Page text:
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(351e) Bifurcation Analysis of Wastewater Treatment Operation

Ozturk, M. C., Illinois Institute of Technology
Teymour, F., Illinois Institute of Technology
Raju Ganesan, A. K., Illinois Institute of Technology

Bifurcation Analysis of Stickney Water Reclamation Plant

Wastewater treatment plants (WWTPs) are an integral part of
modern day communities, ensuring a clean environment and providing clean water.
For almost a century, several technical enhancements to WWTPs have been made to
improve the treatment process. However, as with many industrial processes, the
necessity of sustainable operation has emerged in the last decade, as a result
of the embraced sustainability policies throughout the world.

A major portion of the energy consumption in WWTPs is
attributed to the need for forced aeration in the activated sludge process. Aeration
is critical for maintaining biomass activity, increasing the dissolved oxygen
concentration in the wastewater, and ensuring proper mixing in the tank. Most
WWTPs operate at unnecessarily high aeration conditions to ensure adherence to
specification limits. It should be obvious that a better understanding of the complex
behavior of the process would naturally lead to optimized and more
cost-effective operation.

Mathematical modeling offers deep insight into the workings
of a process, especially when coupled with a bifurcation analysis approach, as
we present in this study. A thorough bifurcation analysis leads to the
classification and quantification of the entire operating space, thus allowing
for a global view of operational constraints and risks. It can also serve as a
decision tool for designing novel control strategies, such as an "agent-based
control framework".

In this study, we focus on Stickney Water Reclamation Plant
(WRP) in West Chicago, which is the world's largest WWTP. We use a recently
developed model of the Stickney WRP, which was validated with historical data
from the plant from 2001 to 2009. The process is modeled as a 1-D continuous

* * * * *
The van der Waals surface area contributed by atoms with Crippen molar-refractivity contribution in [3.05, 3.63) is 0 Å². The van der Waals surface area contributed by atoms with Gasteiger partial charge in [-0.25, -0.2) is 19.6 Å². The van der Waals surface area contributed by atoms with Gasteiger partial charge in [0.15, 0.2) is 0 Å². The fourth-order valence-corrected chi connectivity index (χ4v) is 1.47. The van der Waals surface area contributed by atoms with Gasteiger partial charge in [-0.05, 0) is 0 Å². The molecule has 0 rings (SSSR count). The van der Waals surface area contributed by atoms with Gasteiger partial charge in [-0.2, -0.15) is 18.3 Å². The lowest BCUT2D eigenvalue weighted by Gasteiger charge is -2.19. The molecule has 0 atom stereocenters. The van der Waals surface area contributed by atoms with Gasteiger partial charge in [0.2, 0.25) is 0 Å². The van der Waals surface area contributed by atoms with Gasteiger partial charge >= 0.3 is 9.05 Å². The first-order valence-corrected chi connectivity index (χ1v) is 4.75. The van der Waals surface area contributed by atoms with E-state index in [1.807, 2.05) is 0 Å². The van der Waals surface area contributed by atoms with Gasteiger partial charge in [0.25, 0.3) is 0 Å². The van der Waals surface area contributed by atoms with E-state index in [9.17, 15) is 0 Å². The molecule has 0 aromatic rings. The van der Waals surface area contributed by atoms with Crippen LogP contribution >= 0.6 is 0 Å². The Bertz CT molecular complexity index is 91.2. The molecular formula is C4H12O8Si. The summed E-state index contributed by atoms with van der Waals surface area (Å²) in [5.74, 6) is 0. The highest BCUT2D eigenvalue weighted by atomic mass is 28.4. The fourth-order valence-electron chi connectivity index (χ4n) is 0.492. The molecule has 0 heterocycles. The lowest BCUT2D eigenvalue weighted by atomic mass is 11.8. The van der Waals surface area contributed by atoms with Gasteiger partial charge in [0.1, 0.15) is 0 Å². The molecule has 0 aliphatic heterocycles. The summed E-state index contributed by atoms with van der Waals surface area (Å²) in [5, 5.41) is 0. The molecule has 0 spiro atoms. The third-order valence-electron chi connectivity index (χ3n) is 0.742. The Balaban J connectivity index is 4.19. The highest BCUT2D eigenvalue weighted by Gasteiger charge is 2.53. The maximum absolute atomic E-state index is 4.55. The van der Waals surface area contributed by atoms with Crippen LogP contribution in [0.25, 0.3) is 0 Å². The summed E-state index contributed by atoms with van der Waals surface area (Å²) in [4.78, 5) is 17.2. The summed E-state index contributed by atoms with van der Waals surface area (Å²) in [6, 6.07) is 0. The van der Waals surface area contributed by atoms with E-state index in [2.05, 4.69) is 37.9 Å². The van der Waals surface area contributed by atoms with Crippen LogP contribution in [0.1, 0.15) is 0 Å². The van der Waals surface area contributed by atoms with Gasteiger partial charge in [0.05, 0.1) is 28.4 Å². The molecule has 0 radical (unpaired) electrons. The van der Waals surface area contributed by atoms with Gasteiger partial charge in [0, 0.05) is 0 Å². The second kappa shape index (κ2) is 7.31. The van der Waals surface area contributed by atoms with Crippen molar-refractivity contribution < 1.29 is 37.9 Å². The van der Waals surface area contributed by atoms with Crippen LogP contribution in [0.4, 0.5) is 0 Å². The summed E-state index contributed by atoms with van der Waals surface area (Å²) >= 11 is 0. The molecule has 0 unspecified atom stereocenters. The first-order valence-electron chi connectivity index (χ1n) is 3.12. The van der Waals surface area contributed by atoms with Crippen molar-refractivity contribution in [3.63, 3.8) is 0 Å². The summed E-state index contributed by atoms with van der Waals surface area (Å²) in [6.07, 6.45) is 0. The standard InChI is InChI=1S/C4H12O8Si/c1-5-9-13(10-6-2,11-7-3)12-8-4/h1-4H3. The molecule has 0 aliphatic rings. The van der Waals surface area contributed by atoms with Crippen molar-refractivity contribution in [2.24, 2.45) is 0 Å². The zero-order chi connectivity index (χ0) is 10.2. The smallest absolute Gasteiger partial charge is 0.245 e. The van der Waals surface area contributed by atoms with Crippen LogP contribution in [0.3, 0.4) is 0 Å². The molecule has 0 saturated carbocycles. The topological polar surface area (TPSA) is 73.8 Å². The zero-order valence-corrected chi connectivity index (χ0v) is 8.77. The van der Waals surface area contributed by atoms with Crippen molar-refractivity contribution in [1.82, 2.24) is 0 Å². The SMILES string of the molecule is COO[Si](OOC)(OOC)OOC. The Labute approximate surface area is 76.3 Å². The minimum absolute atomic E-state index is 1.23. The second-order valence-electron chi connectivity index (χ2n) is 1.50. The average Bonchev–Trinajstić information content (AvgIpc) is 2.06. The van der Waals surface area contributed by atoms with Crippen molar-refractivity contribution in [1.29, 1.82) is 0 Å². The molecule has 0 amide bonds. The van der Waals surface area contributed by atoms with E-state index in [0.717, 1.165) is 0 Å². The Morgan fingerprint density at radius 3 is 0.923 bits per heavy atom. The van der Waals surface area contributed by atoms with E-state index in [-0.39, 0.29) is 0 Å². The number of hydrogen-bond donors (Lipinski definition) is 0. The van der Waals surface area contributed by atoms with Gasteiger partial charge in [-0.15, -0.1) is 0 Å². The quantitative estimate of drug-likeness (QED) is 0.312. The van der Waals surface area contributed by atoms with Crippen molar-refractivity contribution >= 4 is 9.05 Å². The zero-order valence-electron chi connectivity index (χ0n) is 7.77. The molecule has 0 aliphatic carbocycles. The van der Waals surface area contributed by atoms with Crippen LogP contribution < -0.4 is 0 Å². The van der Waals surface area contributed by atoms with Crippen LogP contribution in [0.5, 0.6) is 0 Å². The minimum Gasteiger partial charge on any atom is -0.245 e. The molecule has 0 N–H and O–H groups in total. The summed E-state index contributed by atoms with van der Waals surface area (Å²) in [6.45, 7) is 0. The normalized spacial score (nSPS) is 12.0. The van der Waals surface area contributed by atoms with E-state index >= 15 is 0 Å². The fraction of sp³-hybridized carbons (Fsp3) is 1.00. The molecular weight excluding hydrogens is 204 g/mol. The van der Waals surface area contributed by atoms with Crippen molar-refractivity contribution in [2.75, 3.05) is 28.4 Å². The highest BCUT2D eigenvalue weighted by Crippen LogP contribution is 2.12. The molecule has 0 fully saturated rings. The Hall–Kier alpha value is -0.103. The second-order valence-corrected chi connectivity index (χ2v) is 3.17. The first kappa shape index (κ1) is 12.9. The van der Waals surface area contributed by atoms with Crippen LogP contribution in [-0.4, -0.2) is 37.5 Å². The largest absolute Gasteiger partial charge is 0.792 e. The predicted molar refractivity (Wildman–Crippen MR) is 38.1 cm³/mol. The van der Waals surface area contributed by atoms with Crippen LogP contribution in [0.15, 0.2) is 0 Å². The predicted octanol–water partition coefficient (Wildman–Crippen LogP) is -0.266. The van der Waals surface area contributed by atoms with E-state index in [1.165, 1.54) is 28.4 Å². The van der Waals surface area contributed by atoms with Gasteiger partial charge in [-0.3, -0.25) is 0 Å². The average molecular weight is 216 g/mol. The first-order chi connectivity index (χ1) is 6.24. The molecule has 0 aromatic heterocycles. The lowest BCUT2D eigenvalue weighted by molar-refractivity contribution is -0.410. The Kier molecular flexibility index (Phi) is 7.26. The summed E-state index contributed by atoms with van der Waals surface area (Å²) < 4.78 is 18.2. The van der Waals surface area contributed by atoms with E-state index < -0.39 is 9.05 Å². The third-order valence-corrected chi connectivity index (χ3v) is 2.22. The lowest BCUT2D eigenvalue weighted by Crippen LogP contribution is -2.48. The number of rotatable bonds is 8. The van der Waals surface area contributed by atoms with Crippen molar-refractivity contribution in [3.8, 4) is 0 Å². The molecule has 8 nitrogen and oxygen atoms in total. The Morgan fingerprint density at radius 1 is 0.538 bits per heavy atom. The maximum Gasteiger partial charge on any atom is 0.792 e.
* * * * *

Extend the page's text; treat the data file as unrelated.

reactor (discretized as a train of 48 CSTR tanks) followed by a settler/clarifier
with return activated solids recycling. The kinetic model is based on the widely
used Activated Sludge Model no. 1 (ASM1). A custom continuation algorithm was
used to carry out the bifurcation analysis on the resulting 480 algebraic
(originally ordinary differential) equations. Attention was given to effluent
concentrations of ammonia, dissolved oxygen and the biomass in evaluating the
analysis results. This is the first instance of a bifurcation analysis of such
a comprehensive model for the activated sludge process. Previous studies were limited
to simplified models that were not validated against existing installations. When
the total wastewater flow rate into the plant was used as a bifurcation
parameter, multiple steady states can be broadly located, even in the vicinity
of the nominal flow rate used by the process. The steady state set consists of
a steady state where the coexistence of two biomass species (autotrophic and
heterotrophic) is possible, states where only heterotrophs or autotrophs can
exist,  and
a washout steady state at which no biomass exists. This finding has important
implications on the operation of the WWTP. Similar observations are made when
ammonia loading and water temperature are considered as bifurcation parameters.

We also used the bifurcation approach to analyze the behavior
of the plant during major storm events that result in sustained increased
inflow owing to the nature of the combined flow situation into the sewer
network of Chicago and most major cities. The results show
that permit violation may occur during the long transients of storm
events. Possible remedial actions are proposed.

One chief aim of this study was the assessment of air usage
at different conditions; hence a bifurcation analysis on airflow was performed
indirectly by varying the mass transfer coefficient of dissolved oxygen. Results
show that it is possible to reduce the airflow by about 40-60% of the nominal
value, without causing an increase in ammonia or a decrease in dissolved
oxygen. This represents significant energy savings for this process. Therefore,
it is possible to achieve the sustainability goals of WWTPs, should proper
control strategies are implemented. We are currently working on encapsulating
the knowledge gained from the bifurcation study into an Agent-Based system
(ABS) for monitoring and control of the cyber-physical system resulting from
the combination of the treatment process, a sensor network, and the ABS.